Zenfolio | Any Light Photo | Photographing on Overcast Days

Photographing on Overcast Days

October 31, 2017  •  Leave a Comment

Midday light. Roy, Utah.Midday light. Roy, Utah.The B-29 Superfortress Yesterday about midday, the sky was very bright yet overcast. Still, I decided I wanted to visit the Hill Aerospace Museum located at Hill Air Force Base, Roy, Utah and take photographs of some the classic military aircraft they have on display there. I've been to the museum many times previously but since I had recently taken train photos, it seemed fitting to now take some more airplane pictures to use in this blog.

The Hill Aerospace Museum has one of the best collections of restored military aircraft in the United States. The large and still growing collection of aircraft is thanks to the efforts of numerous volunteers over many years. The museum has several large indoor hangers with aircraft on display, but this trip I wanted to photograph a few of the aircraft on display outside the museum.

Because wanted to get photographs from a variety of angles and distances I took my Sony A6000 mirrorless camera with the Sony 18-105mm f4 zoom lens. This lens is very sharp and a great walking around lens for taking a wide variety of images. I also took my tripod because it was very windy and I wanted sharp pictures.

Arriving at the museum I checked the angle of light from the sun, and I noted signs and other obstructions I would have to work around. I finally settled on photographing 4 classic aircraft that were side-lit. Side lighting reduces the brightness in the sky behind the subjects and showed off the texture of these aircraft's metal skins. The first aircraft, shown above, is the B-29 bomber, known as the Superfortress. It was this type of airplane that dropped the two atomic bombs to help end World War II. When taking this photograph I've used the soft but bright overcast light to make the aluminum aircraft shine, highlighting the power and strength of this once great bomber.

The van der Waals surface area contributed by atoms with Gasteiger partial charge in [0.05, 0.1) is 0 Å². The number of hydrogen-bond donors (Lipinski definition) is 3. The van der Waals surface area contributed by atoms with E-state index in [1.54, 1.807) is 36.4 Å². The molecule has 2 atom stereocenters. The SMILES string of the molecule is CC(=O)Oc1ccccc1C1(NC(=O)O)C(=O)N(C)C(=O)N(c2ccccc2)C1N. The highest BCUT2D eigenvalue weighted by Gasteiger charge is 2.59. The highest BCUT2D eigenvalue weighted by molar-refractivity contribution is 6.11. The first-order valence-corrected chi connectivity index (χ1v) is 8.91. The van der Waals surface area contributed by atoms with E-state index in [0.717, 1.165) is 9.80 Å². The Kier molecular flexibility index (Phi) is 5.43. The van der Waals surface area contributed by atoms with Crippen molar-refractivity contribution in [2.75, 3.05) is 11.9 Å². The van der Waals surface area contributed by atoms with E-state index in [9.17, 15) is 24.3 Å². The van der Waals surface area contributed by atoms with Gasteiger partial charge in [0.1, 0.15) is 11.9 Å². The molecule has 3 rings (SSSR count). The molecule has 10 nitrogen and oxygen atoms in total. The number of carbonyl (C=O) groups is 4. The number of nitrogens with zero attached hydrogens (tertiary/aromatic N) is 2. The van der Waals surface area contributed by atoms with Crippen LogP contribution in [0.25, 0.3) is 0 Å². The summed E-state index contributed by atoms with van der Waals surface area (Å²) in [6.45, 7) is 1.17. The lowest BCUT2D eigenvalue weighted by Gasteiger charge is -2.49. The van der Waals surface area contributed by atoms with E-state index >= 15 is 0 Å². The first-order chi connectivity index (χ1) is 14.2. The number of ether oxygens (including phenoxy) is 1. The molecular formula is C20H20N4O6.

This next aircraft (above) is the B-47 bomber known as the Stratojet. This nuclear-capable bomber was part of United States nuclear deterrent for during the 1950's and 1960's. I shot this image from an angle to emphasize the swept back aircraft wings which were a major innovation of the time.

The B-52 Stratofortress was introduced to service in the mid 1950s as one of the most powerful weapons in the United States nuclear deterrent force. They were manufactured until 1962. Amazingly, after 50 years and many upgrades some of these bombers are still a powerful weapon in the US Air Force. They have been flown in almost every conflict since being introduced and still fly today. The black and white conversion and high contrast processing I did was to really highlight the varied camouflage of this aircraft's configuration.

Midday light. Roy, Utah.Midday light. Roy, Utah.

This next aircraft is not a bomber but a military cargo plane, the C-130 Hurcules. Like the B-52 this aircraft went into production in the mid 1950's but it is still in use and in production. This aircraft can use unprepared and short runways for take off and landing making it very versatile. Over 60 countries fly this aircraft. Since it was a cold windy day there were not many outdoor visitors to the museum yesterday; so waited to take this picture until a small group of people stopped to view the C-130.  This shows the scale of the aircraft and of the public's interest.

Last, next to the Hurcules is a C-54 Skymaster, a cargo/trasport aircraft in service from the mid 1940's to 1975. This airplane was a workhorse of the Berlin Airlift bringing in supplies to the people of West Berlin during the Russian blockade (June 1948 to May 1949).

I converted all of these images afterwards to black-and-white for two reasons. First, because there was so little color on the subjects and the light was very contrasty, I didn’t have to worry as much about the bright background. Second, I really wanted to emulate the look of the public relations photographs that the Air Force published of these airplanes during the 1950s and 1960s for the general public.

In conclusion, given the kind of day it was, I’m very satisfied with these photographs. This is another example of any light photography. Still, I definitely plan on returning on a blue sky day when there are a lot of beautiful white clouds to photograph these same aircraft in different light. As serious photographers, we shouldn’t feel limited to just taking one set of photographs of our subjects. Instead, when possible, return over and over to get new and different pictures.

[Aircraft facts for this blog taken from information found on Wikipedia.]



No comments posted.